The financial markets continue with their process of sorting through all the data about the coronavirus, its impact on consumers, companies, and the overall economy. Right now, the world is feeling pretty bad. Investors are opting to get out more than to get in. This does make some sense given what’s happening currently. The virus has impacted the economy in very profound ways, and some industries are quickly becoming impaired.
For investors, it does make sense to reduce risk in some areas, but not so much in other areas. This is the process that is being sorted out each day in the markets. We have been making these decisions as well, and we are reducing risk in areas we think will be more severely impacted by the virus. Areas like restaurants, retail, consumer discretionary (non-essential, big-ticket purchases), energy, travel, and some cyclical manufacturing.
Other areas will likely be fine but are being caught up in the overall selling. We are assessing which areas are likely to be truly impaired and which are just experiencing a glancing blow.
While all this volatility is no doubt concerning, we also have to go back to the basics and make decisions from a rational perspective. To be an investor, you need a fundamental faith that the system is resilient, it does recover, and we do go on to future growth and profitability. Where does that fundamental belief come from? It comes from the fact that we have recovered from every other crisis, and there is no reason to believe we will not eventually recover from this. Without that fundamental perspective on longer term outcomes, there is no way to deal with these periodic crisis. If you don’t have that basic confidence, you’ll be selling everything each time you hit one, and we now have had three in the last 20 years.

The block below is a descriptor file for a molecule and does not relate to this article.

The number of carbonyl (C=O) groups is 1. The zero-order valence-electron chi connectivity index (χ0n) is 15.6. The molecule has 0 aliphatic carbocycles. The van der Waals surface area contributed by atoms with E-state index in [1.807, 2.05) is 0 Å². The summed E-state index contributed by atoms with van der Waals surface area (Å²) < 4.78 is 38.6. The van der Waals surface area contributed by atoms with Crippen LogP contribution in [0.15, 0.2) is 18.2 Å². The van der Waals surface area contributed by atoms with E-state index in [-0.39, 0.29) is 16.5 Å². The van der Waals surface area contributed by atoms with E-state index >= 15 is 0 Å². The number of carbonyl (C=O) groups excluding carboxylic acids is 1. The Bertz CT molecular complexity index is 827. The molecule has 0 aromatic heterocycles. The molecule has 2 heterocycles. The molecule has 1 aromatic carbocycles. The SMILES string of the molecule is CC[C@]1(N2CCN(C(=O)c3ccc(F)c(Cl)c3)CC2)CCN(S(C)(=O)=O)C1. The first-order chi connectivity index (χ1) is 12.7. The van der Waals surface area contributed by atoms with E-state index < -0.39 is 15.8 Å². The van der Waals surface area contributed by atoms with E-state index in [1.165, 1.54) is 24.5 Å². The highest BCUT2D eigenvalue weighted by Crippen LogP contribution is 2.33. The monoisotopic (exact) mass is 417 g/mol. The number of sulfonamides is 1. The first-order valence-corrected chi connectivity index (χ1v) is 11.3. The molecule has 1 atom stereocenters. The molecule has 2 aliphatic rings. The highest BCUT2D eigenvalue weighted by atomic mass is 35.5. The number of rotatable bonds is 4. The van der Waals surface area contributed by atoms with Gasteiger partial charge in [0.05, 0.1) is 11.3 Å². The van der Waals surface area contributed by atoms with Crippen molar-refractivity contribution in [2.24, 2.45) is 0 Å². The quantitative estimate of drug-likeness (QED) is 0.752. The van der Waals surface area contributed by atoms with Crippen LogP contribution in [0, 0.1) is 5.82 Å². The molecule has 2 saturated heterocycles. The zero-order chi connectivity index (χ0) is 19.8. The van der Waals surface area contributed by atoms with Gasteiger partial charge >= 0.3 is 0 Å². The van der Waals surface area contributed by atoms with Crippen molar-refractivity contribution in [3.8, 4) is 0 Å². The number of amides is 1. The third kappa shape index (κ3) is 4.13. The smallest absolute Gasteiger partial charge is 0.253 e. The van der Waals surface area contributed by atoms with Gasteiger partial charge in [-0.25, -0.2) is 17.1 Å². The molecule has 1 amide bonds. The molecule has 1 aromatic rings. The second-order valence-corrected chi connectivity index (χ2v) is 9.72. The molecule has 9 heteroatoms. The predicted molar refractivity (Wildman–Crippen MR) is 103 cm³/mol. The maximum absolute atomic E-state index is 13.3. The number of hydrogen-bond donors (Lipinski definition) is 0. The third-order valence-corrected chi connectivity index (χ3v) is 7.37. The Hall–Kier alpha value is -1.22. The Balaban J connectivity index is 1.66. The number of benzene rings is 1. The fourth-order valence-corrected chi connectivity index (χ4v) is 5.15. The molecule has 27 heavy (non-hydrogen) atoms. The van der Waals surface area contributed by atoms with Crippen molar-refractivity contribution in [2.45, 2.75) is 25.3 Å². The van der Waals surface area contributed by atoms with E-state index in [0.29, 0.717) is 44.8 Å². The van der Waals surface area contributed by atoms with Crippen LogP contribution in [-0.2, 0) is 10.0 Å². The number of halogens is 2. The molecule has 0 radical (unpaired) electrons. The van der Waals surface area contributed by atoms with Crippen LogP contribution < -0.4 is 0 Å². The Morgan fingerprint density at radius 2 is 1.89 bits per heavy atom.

The rational approach is as follows:
- Accept that these financial crises occur,
- Plan for them before they happen,
- When they do happen, make risk management decisions to deal with the problems, and then
- Invest with an eye toward an eventual recovery.
That’s how we are approaching things. There are real problems in certain areas, and we are reducing risk there. Eventually, however, the world and the global economy will get beyond this. But the real question for investors is how long?
If we take the 30,000 foot perspective, it seems like a vaccine is something our medical community can develop, and from reports, it’s probably two years out. If we are going to bookend this crisis, looking at a two year period is probably as good a start as any in terms of assessing risk. Yet, it’s likely the market will bottom and start a recovery well before the actual end of the virus issue. Just like the market has fallen faster than the actual economy at the start of this, it will likely start to recover before the actual economy does, as investors are forward looking. If they can see a path out, money will flow back into stocks because there will be money to be made coming out of this.
We know these are unsettling times to say the least. We are implementing our portfolio strategy to manage both the need to grow and protect portfolios.